The Girl Who Went For a Ride: a tale of horror (maybe)

The Girl Who Went For a Ride: a tale of horror (maybe)

There once lived a girl who knew she was destined for great things, but great things were always taking too long to appear on her horizon. She bided her time with her husband, a street magician, and her best friend, whose main line of work was being an artist’s mistress. Greatness teased the girl, slyly peeking around the corner up ahead and disappearing again, laughing with other people at parties.

One autumn day, when the skies were clear but the air already smelled like snow, the girl was walking home from her job, when a long, black car pulled up next to her in the street. There was a man in the back seat of the car and he rolled his window down. The man’s eyes were shiny and rich and dead, like drops of oil. “I’ve been looking for you,” said the man, and opened the car door, inviting her in. The girl got in, congratulating herself on her bravery as she did so. Greatness required bravery. Continue reading “The Girl Who Went For a Ride: a tale of horror (maybe)”

His Sin, Her Soul: On Vladimir Nabokov’s Lolita (republished from The Second Pass)

His Sin, Her Soul: On Vladimir Nabokov’s Lolita (republished from The Second Pass)

Original publication date: MONDAY NOVEMBER 30TH, 2009. Republished with kind permission from John Williams.

His Sin, Her Soul
By Natalia Antonova

Reviewed:
Lolita by Vladimir Nabokov

The luster of scandal wore off Vladimir Nabokov’s Lolita a while ago. Anyone reading the testimony of Roman Polanski’s teenage victim on The Smoking Gun must have little capacity to be shocked by Humbert Humbert’s fictional crimes. I’m willing to bet that for the modern reader, the only shocking thing about Lolita is how the writing transforms the subject matter into a thing of startling beauty, and how effortlessly Nabokov avoids prurience in order to create something more chilling.

But while the scandal of it may have faded, the book’s vocabulary continues to live a life of its own. When a young girl is called a Lolita, we imagine a knowingly hyper-sexualized child, one who wears too much of her older sister’s make-up and lets her underwear peek out as she wanders into the peripheral vision of some man. If “Lolita” isn’t always code for “she was asking for it,” it’s at least a suggestion of some impropriety or mitigating factor, an indication that an older man’s younger victim wasn’t exactly a gentle-faced virgin — or she certainly didn’t look like it, Your Honor.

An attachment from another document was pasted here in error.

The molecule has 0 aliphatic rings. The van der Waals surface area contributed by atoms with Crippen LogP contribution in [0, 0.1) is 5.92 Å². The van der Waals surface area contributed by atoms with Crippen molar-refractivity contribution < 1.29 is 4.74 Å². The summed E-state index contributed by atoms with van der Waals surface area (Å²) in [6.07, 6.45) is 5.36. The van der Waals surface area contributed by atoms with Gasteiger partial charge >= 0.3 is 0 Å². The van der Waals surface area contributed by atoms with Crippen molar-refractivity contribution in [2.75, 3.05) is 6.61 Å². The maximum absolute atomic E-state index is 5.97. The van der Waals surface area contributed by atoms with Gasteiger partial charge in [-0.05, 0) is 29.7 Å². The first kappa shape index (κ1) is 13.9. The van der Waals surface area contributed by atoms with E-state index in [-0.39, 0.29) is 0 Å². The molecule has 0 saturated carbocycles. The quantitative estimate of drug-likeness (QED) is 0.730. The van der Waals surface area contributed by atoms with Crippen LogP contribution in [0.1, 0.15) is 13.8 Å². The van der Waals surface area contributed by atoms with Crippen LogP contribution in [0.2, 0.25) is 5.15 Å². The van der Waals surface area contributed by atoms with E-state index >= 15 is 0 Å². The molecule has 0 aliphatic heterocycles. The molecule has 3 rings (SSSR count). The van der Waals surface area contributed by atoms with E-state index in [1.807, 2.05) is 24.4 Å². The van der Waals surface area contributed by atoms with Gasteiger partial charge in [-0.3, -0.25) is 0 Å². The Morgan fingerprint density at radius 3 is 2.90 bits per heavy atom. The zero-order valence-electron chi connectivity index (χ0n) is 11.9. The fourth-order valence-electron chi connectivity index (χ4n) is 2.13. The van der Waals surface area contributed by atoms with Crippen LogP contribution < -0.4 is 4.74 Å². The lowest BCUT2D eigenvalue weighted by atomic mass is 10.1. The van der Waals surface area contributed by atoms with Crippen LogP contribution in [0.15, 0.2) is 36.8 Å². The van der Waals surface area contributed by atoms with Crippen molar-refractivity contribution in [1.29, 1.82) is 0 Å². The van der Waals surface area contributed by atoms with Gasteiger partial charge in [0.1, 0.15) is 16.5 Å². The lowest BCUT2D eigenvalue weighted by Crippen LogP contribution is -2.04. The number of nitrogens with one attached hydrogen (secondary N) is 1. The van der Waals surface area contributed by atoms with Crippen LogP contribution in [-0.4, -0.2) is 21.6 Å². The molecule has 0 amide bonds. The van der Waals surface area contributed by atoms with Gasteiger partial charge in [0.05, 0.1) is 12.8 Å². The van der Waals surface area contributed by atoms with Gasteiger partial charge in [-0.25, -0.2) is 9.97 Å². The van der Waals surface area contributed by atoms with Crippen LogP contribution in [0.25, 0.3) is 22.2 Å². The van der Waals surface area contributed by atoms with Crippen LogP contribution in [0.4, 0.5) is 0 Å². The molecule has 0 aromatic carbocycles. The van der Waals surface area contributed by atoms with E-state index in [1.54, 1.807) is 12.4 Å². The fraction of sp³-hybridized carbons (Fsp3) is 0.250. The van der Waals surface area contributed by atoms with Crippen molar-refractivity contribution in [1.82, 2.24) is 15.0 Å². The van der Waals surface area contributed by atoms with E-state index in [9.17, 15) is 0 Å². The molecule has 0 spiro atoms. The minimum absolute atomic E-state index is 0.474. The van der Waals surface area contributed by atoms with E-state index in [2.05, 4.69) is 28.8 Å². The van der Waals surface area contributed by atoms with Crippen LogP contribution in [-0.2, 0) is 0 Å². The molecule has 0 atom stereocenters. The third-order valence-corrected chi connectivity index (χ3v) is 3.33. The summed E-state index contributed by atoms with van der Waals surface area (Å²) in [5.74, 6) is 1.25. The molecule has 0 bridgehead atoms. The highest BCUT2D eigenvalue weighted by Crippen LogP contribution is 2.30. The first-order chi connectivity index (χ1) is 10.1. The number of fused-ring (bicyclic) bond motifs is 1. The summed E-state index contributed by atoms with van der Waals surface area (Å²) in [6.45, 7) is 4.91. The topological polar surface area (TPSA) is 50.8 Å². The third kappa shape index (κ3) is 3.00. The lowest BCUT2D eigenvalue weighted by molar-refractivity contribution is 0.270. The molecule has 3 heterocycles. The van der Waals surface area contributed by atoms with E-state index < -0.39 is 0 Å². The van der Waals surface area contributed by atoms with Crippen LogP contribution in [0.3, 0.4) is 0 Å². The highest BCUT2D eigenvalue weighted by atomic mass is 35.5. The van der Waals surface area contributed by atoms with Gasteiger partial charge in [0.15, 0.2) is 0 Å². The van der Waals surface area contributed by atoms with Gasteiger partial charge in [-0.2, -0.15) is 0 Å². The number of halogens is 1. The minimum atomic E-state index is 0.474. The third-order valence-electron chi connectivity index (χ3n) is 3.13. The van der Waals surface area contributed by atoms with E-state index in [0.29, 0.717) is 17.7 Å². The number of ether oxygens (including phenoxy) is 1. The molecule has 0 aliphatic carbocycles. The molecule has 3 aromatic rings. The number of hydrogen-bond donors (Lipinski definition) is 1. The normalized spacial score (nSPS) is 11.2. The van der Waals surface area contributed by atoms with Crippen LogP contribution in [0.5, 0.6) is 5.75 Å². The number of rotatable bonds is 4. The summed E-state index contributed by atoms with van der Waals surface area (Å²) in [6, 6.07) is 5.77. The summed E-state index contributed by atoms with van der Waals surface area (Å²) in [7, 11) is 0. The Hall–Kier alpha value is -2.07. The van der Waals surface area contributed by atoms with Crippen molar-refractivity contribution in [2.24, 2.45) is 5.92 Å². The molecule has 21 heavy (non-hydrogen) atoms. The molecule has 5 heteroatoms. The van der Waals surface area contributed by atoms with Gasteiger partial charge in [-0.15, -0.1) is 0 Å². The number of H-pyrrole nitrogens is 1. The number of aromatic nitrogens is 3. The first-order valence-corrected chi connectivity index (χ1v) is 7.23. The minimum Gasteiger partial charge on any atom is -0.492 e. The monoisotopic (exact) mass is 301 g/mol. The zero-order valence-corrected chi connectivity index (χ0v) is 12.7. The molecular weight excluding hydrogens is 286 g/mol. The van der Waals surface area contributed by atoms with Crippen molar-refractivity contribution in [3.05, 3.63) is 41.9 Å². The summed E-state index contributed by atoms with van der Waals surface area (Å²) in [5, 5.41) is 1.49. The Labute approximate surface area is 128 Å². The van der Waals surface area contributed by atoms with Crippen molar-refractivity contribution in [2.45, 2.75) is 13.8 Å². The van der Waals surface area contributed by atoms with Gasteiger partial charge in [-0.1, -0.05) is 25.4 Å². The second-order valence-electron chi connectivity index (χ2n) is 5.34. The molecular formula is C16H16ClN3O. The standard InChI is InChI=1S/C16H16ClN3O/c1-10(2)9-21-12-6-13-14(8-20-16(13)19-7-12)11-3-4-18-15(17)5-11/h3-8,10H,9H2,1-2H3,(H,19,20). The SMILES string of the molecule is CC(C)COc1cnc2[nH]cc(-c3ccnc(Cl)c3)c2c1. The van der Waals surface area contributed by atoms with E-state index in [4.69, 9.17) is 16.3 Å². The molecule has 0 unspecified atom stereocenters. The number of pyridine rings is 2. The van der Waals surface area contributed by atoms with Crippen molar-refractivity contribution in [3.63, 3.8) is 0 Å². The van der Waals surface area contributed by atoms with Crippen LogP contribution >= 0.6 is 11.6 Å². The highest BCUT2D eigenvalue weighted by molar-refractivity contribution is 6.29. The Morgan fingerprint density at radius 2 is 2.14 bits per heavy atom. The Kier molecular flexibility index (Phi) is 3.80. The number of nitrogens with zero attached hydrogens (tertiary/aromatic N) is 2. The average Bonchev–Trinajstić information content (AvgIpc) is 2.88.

In light of this cultural appropriation, I wasn’t surprised when a fairly good friend asked me why on earth I — a stridently vocal survivor of sexual abuse, someone who screams her head off every time someone shrugs that “boys will be boys” — would profess so much admiration for Nabokov’s most famous book. Don’t I realize that Lolita the book and Lolita the term feed off one another in the public sphere? And that even if it were possible to separate it from the hiss of cultural static that has amplified around it over the years, Lolita is still a book that takes an extremely ugly story and makes it extremely gorgeous? Implicit in these inquiries was the real question, of course, which emerged after my replies failed to satisfy: “How can you stand reading it, with everything you say you have been through?” Continue reading “His Sin, Her Soul: On Vladimir Nabokov’s Lolita (republished from The Second Pass)”

A half-hearted Apocalypse of sorts

A half-hearted Apocalypse of sorts

In the place I used to be from, they have an old legend about a band of warriors – horses, sabers, embarrassingly well-fitted leather chaps, etc. The legend goes that the warriors were brave and noble and fought on the right side of history. Most retired in peace and died nonviolent deaths.

Except for the one warrior that kept on living, that is. He kept on living and living. Last anyone’s heard of him, he was 700 years old and counting.

Impossible, you say. Imagine the paper trail someone like that would generate over time, you say. A warrior wouldn’t be a warrior if he listened to the objections of people on the internet, though. And anyway, there was a lot for him to do. War never goes out of style.